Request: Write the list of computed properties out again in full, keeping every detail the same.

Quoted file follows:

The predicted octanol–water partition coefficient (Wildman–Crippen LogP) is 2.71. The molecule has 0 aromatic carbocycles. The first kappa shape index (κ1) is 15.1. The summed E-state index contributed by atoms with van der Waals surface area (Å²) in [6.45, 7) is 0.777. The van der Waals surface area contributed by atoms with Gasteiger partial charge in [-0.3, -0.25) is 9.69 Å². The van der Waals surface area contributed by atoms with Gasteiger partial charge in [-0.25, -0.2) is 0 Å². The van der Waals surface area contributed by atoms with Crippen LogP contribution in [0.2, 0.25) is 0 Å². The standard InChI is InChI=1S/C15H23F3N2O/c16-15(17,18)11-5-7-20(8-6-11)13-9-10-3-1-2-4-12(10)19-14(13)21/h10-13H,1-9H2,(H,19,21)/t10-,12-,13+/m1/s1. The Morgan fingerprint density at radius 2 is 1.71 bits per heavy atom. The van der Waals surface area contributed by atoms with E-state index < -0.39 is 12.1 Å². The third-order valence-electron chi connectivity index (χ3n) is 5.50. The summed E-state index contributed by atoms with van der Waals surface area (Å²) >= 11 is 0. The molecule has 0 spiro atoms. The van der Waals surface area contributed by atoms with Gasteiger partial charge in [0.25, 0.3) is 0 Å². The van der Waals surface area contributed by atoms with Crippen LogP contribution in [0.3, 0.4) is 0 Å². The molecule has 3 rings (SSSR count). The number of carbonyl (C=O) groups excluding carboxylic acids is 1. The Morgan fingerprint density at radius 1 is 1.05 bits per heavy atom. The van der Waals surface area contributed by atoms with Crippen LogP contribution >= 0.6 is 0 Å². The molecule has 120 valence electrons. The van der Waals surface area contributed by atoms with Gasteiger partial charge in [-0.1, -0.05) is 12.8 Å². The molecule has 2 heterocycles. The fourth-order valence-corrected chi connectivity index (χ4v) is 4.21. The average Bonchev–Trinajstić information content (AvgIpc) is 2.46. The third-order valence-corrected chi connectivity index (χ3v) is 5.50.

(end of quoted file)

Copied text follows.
The predicted octanol–water partition coefficient (Wildman–Crippen LogP) is 2.71. The molecule has 0 aromatic carbocycles. The first kappa shape index (κ1) is 15.1. The summed E-state index contributed by atoms with van der Waals surface area (Å²) in [6.45, 7) is 0.777. The van der Waals surface area contributed by atoms with Gasteiger partial charge in [-0.3, -0.25) is 9.69 Å². The van der Waals surface area contributed by atoms with Gasteiger partial charge in [-0.25, -0.2) is 0 Å². The van der Waals surface area contributed by atoms with Crippen LogP contribution in [0.2, 0.25) is 0 Å². The standard InChI is InChI=1S/C15H23F3N2O/c16-15(17,18)11-5-7-20(8-6-11)13-9-10-3-1-2-4-12(10)19-14(13)21/h10-13H,1-9H2,(H,19,21)/t10-,12-,13+/m1/s1. The Morgan fingerprint density at radius 2 is 1.71 bits per heavy atom. The van der Waals surface area contributed by atoms with E-state index < -0.39 is 12.1 Å². The third-order valence-electron chi connectivity index (χ3n) is 5.50. The summed E-state index contributed by atoms with van der Waals surface area (Å²) >= 11 is 0. The molecule has 0 spiro atoms. The van der Waals surface area contributed by atoms with Gasteiger partial charge in [0.25, 0.3) is 0 Å². The van der Waals surface area contributed by atoms with Crippen LogP contribution in [0.3, 0.4) is 0 Å². The molecule has 3 rings (SSSR count). The number of carbonyl (C=O) groups excluding carboxylic acids is 1. The Morgan fingerprint density at radius 1 is 1.05 bits per heavy atom. The van der Waals surface area contributed by atoms with Crippen LogP contribution >= 0.6 is 0 Å². The molecule has 120 valence electrons. The van der Waals surface area contributed by atoms with Gasteiger partial charge in [-0.1, -0.05) is 12.8 Å². The molecule has 2 heterocycles. The fourth-order valence-corrected chi connectivity index (χ4v) is 4.21. The average Bonchev–Trinajstić information content (AvgIpc) is 2.46. The third-order valence-corrected chi connectivity index (χ3v) is 5.50.